Slideshow: Local 92 Does Great Hummus if You Don't Sweat the Small Stuff

Hummus ($7.95 to $12.95)
Hummus ($7.95 to $12.95)
This is hummus you could call chickpea butter: smooth as custard, at once resoundingly rich but light and airy. You can get it plain or filled with a variety of toppings, including cinnamon-spiced nubs of ground beef. The toppings are nice, though somewhat incidental to the great hummus they sit on.

[Photograph: Max Falkowitz]

Shakshuka ($9.95 to $12.45)
Shakshuka ($9.95 to $12.45)
Served in cast iron skillets with quivering eggs ready to flood the sauce with melty yolks. Zvibak uses fresh tomatoes from upstate and canned San Marzanos for a chunky, onion-y stew that takes beautifully to house-baked challah.* Like the hummus, it's full of depth, tangy-sweet. Also like the hummus, toppings of feta, eggplant, halumi, or spinach taste more alike than different.

[Photograph: Max Falkowitz]

Hummus Trio
Hummus Trio
Topped with soft chickpeas, gravy-like dried fava beans, and tahini.

[Photograph: Robyn Lee]

Pita
Pita
Local 92 plans to make their pita in-house in the months to come, but what they have now is already quite good: well-toasted, thin but pliant and light.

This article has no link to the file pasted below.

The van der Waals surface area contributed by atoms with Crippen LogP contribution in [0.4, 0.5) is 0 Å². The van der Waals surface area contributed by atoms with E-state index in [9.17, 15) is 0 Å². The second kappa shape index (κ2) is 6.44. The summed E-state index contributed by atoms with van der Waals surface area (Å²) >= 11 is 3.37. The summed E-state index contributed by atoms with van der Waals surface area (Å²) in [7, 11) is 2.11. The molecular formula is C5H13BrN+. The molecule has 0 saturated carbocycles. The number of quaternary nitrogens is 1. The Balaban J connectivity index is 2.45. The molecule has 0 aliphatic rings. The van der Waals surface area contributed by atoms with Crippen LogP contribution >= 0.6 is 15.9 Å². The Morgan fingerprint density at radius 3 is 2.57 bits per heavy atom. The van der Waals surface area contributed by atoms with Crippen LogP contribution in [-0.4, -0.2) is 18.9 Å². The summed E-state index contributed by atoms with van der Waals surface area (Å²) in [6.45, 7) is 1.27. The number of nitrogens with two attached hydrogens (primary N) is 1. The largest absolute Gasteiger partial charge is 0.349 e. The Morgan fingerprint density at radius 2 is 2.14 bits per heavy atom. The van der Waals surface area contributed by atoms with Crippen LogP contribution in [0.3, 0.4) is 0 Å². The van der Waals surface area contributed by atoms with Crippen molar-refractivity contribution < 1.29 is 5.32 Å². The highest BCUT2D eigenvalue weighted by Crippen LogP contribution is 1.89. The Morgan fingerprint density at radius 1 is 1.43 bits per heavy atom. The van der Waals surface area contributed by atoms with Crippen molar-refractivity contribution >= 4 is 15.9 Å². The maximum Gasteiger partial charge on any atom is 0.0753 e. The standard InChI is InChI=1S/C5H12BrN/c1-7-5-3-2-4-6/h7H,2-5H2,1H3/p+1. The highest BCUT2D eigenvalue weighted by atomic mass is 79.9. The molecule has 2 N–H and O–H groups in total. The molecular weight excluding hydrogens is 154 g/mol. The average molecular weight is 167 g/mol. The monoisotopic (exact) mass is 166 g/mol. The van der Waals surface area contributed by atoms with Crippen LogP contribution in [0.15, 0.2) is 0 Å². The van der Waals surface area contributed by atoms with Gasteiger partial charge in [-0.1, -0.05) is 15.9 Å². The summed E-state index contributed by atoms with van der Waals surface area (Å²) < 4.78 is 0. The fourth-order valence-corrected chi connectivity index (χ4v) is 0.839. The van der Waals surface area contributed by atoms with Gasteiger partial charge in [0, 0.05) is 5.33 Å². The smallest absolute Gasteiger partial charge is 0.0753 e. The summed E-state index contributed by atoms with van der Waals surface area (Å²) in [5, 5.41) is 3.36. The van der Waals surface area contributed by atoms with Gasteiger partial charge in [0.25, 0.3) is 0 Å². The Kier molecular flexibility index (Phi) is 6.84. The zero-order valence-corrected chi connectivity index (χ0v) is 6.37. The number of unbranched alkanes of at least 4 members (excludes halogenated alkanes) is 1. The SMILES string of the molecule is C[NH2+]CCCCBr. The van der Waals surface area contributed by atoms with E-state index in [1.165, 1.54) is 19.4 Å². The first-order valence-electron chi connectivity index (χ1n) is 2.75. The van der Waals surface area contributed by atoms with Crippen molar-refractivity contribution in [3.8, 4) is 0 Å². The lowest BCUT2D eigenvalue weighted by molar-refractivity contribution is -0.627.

[Photograph: Robyn Lee]

Purple Babaganoush ($5.95)
Purple Babaganoush ($5.95)
Lightly smoky with a slight tart bite (the dip's pink hue evinces its pickled eggplant base).

[Photograph: Max Falkowitz]

Challah
Challah
Baked in-house, frequently served warm, it's a fitting sponge to mop up the shakshuka it's served with.

[Photograph: Max Falkowitz]

Chicken Schnitzel ($14.95)
Chicken Schnitzel ($14.95)
The crisp, greaseless cutlet, served with crunchy Israeli salad, functions quite well as meat pita in between bites of wheat pita.

[Photograph: Robyn Lee]

Tabbouleh ($5.45)
Tabbouleh ($5.45)
Made with couscous instead of bulgar, it's lemony, clean, and ever so slightly buttery, stupidly simple, yet a dish I couldn't stop eating.

[Photograph: Robyn Lee]

Outdoor Seating
Outdoor Seating

[Photograph: Max Falkowitz]